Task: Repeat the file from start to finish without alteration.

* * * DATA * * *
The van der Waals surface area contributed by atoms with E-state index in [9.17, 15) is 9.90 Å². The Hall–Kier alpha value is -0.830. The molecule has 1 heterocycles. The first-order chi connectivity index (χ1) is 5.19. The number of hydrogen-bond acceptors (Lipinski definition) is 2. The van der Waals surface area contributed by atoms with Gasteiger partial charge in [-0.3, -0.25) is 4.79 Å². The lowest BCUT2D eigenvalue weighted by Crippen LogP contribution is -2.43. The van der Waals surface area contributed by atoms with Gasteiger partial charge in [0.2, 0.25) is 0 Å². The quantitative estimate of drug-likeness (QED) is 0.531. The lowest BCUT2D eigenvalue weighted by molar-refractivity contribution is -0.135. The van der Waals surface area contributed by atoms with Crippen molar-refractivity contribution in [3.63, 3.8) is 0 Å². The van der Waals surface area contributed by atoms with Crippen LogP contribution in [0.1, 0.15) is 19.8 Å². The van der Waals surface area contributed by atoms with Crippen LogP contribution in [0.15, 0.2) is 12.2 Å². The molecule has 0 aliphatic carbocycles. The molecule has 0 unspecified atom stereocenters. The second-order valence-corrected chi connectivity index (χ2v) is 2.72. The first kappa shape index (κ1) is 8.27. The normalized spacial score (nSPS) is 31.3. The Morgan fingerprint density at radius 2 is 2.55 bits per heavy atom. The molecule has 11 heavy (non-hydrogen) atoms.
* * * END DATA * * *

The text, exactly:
The van der Waals surface area contributed by atoms with E-state index in [9.17, 15) is 9.90 Å². The Hall–Kier alpha value is -0.830. The molecule has 1 heterocycles. The first-order chi connectivity index (χ1) is 5.19. The number of hydrogen-bond acceptors (Lipinski definition) is 2. The van der Waals surface area contributed by atoms with Gasteiger partial charge in [-0.3, -0.25) is 4.79 Å². The lowest BCUT2D eigenvalue weighted by Crippen LogP contribution is -2.43. The van der Waals surface area contributed by atoms with Gasteiger partial charge in [0.2, 0.25) is 0 Å². The quantitative estimate of drug-likeness (QED) is 0.531. The lowest BCUT2D eigenvalue weighted by molar-refractivity contribution is -0.135. The van der Waals surface area contributed by atoms with Crippen molar-refractivity contribution in [3.63, 3.8) is 0 Å². The van der Waals surface area contributed by atoms with Crippen LogP contribution in [0.1, 0.15) is 19.8 Å². The van der Waals surface area contributed by atoms with Crippen LogP contribution in [0.15, 0.2) is 12.2 Å². The molecule has 0 aliphatic carbocycles. The molecule has 0 unspecified atom stereocenters. The second-order valence-corrected chi connectivity index (χ2v) is 2.72. The first kappa shape index (κ1) is 8.27. The normalized spacial score (nSPS) is 31.3. The Morgan fingerprint density at radius 2 is 2.55 bits per heavy atom. The molecule has 11 heavy (non-hydrogen) atoms.